Several foods contain naturally occurring Glutathione, including avocado, watermelon, asparagus, grapefruit, potato, acorn squash, strawberries, orange, tomato, cantaloupe, broccoli, okra, peach, zucchini, and spinach. Limonene is found in citrus fruit peels, cherries, green foods (celery, fennel), soy products, and wheat.


    A deficiency of Glutathione first affects the nervous system, causing such symptoms as lack of coordination, mental disorders, tremors, and difficulty maintaining body balance. These problems are believed to be due to the development of lesions in the brain.

    As we age, Glutathione levels decline, although it is not known whether this is because we use it more rapidly or produce less of it to begin with. Unfortunately, if not corrected, the lack of Glutathione in turn accelerates the aging process.


    Supplemental Glutathione is expensive, and the effectiveness of oral formulas has been questionable. To raise Glutathione levels, it is better to supply the body with the raw materials it uses to make this compound: Cysteine, Glutamic Acid, and Glycine. The N-Acetyl form of Cysteine (N-Acetyl-Cysteine) is considered particularly effective for this purpose.

  • Cysteine Information & Supplement Products
  • Glutamic Acid Information & Supplement Products
  • Glycine Information & Supplement Products
  • Glutathione Supplement Products

  • Although a Recommended Dietary Allowance (RDA) has not been established for Glutathione, it is critical for optimal health. Taking DHEA (dehydroepiandrosterone), N-acetylcysteine (NAC), L-cysteine, or L-methionine supplements can aid in the body’s production of Glutathione, which some studies suggest may be a better way to get the Glutathione the body needs rather than taking a Glutathione supplement. Amino acid supplements prefaced by the letter L, such as L-Glutathione, are more similar to the amino acids in the body than those that start with the letter D, with the exception of DL Phenylalanine, which treats chronic pain. Read product label directions before use.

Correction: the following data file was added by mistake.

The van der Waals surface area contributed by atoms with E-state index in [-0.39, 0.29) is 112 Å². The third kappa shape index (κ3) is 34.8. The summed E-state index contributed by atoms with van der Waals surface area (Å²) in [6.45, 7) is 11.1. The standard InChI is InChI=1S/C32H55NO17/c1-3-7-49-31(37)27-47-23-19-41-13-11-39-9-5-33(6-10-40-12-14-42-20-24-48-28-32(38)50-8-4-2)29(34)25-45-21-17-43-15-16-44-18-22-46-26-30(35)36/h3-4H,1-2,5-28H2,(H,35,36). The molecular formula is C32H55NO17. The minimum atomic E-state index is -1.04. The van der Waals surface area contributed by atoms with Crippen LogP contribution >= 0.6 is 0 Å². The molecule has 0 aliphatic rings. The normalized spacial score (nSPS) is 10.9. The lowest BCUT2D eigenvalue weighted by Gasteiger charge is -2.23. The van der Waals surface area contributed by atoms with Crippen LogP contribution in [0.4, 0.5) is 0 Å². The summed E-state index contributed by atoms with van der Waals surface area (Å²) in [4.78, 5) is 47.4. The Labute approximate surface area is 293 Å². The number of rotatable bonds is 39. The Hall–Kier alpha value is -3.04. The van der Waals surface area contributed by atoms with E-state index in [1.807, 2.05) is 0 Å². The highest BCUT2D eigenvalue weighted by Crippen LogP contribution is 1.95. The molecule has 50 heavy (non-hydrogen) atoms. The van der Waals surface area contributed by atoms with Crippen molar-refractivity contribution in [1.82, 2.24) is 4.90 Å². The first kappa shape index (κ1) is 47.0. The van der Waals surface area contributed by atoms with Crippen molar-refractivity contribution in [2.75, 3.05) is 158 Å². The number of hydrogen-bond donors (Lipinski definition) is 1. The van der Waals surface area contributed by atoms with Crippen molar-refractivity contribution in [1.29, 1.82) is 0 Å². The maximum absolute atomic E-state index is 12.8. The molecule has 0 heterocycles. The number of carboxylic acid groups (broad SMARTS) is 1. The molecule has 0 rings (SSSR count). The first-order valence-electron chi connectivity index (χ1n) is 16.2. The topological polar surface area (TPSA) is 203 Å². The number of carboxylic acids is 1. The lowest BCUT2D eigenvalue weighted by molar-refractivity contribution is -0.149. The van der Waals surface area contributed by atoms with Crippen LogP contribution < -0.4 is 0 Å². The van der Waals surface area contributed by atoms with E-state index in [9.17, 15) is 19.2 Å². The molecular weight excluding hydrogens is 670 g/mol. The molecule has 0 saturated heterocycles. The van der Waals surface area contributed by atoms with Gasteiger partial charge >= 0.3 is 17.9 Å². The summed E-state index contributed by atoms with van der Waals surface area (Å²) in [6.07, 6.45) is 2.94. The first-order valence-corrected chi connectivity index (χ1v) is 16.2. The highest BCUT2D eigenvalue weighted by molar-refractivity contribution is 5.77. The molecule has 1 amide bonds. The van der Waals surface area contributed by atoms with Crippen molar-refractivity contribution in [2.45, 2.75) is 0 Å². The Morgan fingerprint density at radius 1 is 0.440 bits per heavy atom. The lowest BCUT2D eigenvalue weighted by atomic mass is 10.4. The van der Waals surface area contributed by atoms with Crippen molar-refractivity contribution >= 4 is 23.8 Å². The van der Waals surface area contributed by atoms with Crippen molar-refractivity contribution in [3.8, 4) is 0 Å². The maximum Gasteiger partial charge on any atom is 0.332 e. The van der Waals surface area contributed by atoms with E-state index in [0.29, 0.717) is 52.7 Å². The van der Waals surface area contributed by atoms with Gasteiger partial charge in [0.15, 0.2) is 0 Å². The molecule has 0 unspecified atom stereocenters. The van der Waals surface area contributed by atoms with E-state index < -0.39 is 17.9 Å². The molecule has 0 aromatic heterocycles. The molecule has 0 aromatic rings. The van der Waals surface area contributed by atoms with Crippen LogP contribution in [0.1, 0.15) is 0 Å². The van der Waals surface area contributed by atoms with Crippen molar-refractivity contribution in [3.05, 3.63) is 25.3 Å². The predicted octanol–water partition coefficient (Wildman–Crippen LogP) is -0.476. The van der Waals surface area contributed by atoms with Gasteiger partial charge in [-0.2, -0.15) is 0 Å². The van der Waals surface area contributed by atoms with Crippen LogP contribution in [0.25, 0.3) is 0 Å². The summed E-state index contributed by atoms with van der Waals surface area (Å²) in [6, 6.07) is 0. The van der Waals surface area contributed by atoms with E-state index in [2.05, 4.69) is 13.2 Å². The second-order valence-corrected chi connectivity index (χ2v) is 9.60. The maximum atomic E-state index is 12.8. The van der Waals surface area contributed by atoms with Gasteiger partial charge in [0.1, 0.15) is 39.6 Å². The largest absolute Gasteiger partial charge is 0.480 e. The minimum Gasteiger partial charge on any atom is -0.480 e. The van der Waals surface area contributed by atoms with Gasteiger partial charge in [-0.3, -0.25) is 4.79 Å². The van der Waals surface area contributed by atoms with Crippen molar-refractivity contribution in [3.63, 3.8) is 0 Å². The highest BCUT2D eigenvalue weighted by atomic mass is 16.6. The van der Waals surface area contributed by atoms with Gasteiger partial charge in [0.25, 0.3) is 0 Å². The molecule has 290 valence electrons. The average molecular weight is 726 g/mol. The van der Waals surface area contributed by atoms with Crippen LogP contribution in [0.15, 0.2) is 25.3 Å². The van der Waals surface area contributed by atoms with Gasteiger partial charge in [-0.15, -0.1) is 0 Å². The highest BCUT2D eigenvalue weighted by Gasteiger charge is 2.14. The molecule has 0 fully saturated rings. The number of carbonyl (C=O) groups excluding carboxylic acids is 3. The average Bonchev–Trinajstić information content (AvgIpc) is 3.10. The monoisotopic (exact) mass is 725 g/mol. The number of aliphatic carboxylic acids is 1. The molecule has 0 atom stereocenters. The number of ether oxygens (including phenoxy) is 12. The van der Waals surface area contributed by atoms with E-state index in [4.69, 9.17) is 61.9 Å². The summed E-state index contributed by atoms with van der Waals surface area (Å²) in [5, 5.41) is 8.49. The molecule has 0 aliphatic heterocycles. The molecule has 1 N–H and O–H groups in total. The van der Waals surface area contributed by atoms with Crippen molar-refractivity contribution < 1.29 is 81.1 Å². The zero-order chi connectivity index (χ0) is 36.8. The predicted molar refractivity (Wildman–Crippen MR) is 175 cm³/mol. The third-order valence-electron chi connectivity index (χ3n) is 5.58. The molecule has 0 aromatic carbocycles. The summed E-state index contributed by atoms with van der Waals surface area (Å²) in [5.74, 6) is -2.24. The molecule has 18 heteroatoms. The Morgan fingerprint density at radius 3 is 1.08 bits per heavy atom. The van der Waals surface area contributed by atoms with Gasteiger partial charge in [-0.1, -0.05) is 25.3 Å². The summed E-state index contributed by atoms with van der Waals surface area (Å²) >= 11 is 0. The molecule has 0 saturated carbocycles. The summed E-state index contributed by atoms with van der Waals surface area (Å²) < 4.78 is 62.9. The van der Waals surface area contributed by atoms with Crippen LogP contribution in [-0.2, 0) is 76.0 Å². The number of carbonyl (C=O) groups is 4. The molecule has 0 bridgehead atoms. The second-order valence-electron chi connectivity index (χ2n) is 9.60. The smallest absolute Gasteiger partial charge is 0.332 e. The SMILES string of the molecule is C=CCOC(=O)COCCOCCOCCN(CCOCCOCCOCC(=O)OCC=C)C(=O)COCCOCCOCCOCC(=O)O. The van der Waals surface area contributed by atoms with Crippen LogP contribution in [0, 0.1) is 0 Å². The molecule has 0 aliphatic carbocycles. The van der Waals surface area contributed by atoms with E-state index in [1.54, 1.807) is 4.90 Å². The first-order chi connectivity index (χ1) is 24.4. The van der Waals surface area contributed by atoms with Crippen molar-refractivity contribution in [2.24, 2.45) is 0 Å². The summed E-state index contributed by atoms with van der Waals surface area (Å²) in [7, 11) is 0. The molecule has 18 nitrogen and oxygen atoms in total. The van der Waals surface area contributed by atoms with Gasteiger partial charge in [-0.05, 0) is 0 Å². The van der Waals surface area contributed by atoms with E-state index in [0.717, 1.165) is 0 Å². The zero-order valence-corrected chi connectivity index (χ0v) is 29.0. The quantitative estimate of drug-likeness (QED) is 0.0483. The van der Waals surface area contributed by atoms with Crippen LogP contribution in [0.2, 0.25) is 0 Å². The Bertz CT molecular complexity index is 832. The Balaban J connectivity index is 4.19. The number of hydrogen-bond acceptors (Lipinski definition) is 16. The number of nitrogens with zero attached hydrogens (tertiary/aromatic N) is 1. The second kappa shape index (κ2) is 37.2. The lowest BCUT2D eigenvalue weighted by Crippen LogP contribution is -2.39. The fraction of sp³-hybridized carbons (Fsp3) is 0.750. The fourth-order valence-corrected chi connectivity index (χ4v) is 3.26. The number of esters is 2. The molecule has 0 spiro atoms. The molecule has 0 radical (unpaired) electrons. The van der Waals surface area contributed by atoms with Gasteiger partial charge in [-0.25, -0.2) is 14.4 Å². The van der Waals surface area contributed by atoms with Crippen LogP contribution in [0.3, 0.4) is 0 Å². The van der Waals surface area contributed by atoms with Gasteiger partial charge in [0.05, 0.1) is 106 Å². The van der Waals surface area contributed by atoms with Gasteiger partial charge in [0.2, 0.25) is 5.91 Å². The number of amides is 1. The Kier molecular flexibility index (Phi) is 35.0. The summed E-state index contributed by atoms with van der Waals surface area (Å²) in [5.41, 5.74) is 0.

Raising GSH levels through direct supplementation of glutathione is difficult. Research suggests that glutathione taken orally is not well absorbed across the gastrointestinal tract. In a study of acute oral administration of a very large dose (3 grams / 3000 mg) of oral glutathione, Witschi and coworkers found "it is not possible to increase circulating glutathione to a clinically beneficial extent by the oral administration of a single dose of 3 grams of glutathione." However, it is possible to increase and maintain appropriate glutathione levels by increasing the daily consumption of Cysteine-rich foods and/or supplements.

    Calcitriol, the active metabolite of Vitamin D synthesized in the kidney, increases glutathione levels in the brain and appears to be a catalyst for glutathione production.

    In addition, plasma and liver GSH concentrations can be raised by administration of certain supplements that serve as GSH precursors. N-Acetyl-Cysteine, commonly referred to as NAC, is the most bioavailable precursor of Glutathione. Other supplements, including S-adenosylmethionine (SAMe) and Whey Protein have also been shown to increase Glutathione content within the cell.